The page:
- The Washington Times - Sunday, September 12, 2004

ATHENS — As the national euphoria over last month’s successful Olympic Games recedes, officials are totaling up a bill for the extravaganza that is likely to burden Greek taxpayers for a generation.

The government of Prime Minister Costas Karamanlis also is pondering how best to make use of the extensive transportation infrastructure and athletic facilities built for the games.

Estimates of the final cost of the Olympics are rising almost daily, blamed on staggering security expenditures and delays in starting a number of essential projects.

The latest figure cited by the Economy and Finance Ministry has passed the $9 billion mark and continues to grow. Optimists in the ministry say the situation is “manageable,” but will require considerable effort by the nation of almost 11 million.

When Athens undertook the task of hosting the games in 1997, the cost was estimated at $2 billion. Last March, when the socialist government was voted out of office, the officially quoted figure was $5 billion.

Officials of the conservative government accuse their socialist predecessors of presenting a fictitious budget and camouflaging the real costs. The socialists deny the charges, accusing the current government of overestimating the costs.

Greece’s budget deficit for 2004 is estimated at 5.3 percent of the gross domestic product, while its public debt is about $250 billion. Greece had to borrow $50 billion to service it.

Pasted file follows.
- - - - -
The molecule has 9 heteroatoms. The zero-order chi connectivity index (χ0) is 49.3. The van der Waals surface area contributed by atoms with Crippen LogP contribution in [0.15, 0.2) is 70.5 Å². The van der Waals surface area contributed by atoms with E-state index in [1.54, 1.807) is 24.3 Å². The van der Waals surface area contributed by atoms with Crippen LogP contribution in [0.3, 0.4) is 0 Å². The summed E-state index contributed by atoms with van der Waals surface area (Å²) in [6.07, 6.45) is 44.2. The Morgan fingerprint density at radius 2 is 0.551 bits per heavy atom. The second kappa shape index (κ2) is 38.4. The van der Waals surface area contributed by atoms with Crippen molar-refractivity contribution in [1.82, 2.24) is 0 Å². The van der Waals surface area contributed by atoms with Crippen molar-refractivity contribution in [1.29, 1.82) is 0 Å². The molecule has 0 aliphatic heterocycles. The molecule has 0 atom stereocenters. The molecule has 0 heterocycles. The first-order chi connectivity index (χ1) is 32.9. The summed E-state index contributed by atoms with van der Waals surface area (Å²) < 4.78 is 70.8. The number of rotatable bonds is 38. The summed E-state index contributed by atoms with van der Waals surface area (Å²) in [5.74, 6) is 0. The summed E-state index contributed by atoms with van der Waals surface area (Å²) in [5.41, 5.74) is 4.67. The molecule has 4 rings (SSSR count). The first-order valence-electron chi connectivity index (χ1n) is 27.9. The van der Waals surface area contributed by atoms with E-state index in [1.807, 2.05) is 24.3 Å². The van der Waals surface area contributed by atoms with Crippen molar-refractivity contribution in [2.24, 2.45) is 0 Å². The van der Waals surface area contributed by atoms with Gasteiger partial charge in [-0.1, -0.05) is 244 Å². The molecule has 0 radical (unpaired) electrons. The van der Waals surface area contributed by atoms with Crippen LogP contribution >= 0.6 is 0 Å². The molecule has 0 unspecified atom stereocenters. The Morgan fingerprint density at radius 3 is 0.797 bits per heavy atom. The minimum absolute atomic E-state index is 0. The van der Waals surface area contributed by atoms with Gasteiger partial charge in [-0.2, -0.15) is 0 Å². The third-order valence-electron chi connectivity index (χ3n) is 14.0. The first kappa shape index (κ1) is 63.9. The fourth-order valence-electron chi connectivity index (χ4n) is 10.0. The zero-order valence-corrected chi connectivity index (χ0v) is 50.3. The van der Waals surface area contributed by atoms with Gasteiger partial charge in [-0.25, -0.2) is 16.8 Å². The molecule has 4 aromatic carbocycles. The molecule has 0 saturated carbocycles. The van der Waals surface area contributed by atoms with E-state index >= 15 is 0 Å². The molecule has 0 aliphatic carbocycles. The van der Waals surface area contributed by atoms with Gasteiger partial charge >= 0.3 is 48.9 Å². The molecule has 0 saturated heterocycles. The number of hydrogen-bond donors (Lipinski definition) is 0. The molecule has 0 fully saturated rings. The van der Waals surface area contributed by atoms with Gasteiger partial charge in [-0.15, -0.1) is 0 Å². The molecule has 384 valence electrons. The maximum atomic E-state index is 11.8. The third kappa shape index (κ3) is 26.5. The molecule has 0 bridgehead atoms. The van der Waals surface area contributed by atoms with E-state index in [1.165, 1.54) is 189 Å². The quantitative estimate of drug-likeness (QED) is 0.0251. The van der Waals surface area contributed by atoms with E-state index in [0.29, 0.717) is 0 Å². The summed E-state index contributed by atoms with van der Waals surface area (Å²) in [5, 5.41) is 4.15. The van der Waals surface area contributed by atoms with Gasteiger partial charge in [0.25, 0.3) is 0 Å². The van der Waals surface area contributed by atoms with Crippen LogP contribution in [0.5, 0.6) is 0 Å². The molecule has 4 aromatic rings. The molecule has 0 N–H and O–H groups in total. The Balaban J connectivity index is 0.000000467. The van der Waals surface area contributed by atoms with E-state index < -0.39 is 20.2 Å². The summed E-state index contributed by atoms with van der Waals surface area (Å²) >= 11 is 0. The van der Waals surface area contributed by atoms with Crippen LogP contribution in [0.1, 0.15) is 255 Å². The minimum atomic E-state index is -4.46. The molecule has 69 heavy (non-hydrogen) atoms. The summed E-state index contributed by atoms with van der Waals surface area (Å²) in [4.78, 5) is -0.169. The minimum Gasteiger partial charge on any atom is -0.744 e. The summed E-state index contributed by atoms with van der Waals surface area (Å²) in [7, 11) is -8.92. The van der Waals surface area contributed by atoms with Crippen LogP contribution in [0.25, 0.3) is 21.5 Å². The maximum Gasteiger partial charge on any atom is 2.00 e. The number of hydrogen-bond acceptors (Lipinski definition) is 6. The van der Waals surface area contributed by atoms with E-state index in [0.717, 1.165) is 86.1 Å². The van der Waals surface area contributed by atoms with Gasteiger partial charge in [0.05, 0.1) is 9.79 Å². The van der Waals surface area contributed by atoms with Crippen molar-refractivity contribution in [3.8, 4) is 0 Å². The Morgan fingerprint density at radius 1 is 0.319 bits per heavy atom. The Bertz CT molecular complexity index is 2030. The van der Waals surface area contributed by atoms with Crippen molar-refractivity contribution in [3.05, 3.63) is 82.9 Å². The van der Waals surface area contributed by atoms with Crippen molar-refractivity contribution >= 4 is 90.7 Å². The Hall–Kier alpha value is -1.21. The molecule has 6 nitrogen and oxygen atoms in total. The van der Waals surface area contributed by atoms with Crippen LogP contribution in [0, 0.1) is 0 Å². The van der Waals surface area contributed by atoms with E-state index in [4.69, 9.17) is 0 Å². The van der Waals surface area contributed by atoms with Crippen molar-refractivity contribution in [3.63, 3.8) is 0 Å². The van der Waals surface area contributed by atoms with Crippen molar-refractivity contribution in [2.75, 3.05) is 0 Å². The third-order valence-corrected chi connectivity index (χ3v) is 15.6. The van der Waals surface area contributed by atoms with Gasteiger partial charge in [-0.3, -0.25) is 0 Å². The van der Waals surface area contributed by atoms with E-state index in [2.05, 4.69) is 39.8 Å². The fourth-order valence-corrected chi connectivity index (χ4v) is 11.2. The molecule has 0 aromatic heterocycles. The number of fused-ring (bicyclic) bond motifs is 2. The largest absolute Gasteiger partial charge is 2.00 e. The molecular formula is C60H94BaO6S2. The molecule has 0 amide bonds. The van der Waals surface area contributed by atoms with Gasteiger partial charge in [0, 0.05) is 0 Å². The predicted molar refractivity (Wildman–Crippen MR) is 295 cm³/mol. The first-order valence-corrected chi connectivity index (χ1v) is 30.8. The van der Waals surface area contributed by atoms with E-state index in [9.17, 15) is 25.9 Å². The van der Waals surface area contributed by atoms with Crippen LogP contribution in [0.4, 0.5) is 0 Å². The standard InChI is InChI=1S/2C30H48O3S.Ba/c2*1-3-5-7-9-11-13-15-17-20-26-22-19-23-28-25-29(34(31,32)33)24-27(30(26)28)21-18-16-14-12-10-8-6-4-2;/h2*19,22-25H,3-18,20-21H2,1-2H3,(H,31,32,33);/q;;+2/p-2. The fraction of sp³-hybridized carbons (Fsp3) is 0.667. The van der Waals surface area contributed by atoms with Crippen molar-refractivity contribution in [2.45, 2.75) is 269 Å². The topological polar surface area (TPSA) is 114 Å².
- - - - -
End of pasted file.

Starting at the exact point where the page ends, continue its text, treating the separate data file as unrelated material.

Mr. Karamanlis has maintained an optimistic view of the situation, claiming that the country’s economy is “sufficiently mature” to simultaneously support the cost of the Olympics and finance an “economic leap forward.”

In statements since the games, he prefers to dwell on the feeling of national pride at their successful conclusion and on what authorities describe as an “unprecedented eruption of urban renewal,” which has profoundly transformed the Greek capital and its vicinity.

Now, officials must decide how best to use the spectacular array of projects that were generated by the Olympics.

In addition to the ultramodern venues for multiple sports activities, these include a new international airport, an up-to-date urban transportation system, a network of highways around Athens and an earthquake-safe bridge linking the northern and southern parts of Greece’s western coast.

Architect Alexandros Tombazis said Athens “has changed into an amazingly civilized environment. … ”

“How much of this can stay? One hopes for the best — that it was not a brief interval before we return to mediocrity.”

Athens Mayor Dora Bakoyiannis has said the city “will continue with a new psychology, regulations for cleanliness and care, and emphasis for the upkeep and protection of the works that have been carried out.”

Many argue that the facilities could be best used by making Greece, where the games were born, a permanent home for the modern Olympics.

“Giving the games a permanent home here would eliminate much of the lobbying, pandering and downright bribery that have marred the selection process for so long,” said John K. Cooley, an American author who lives in Athens.

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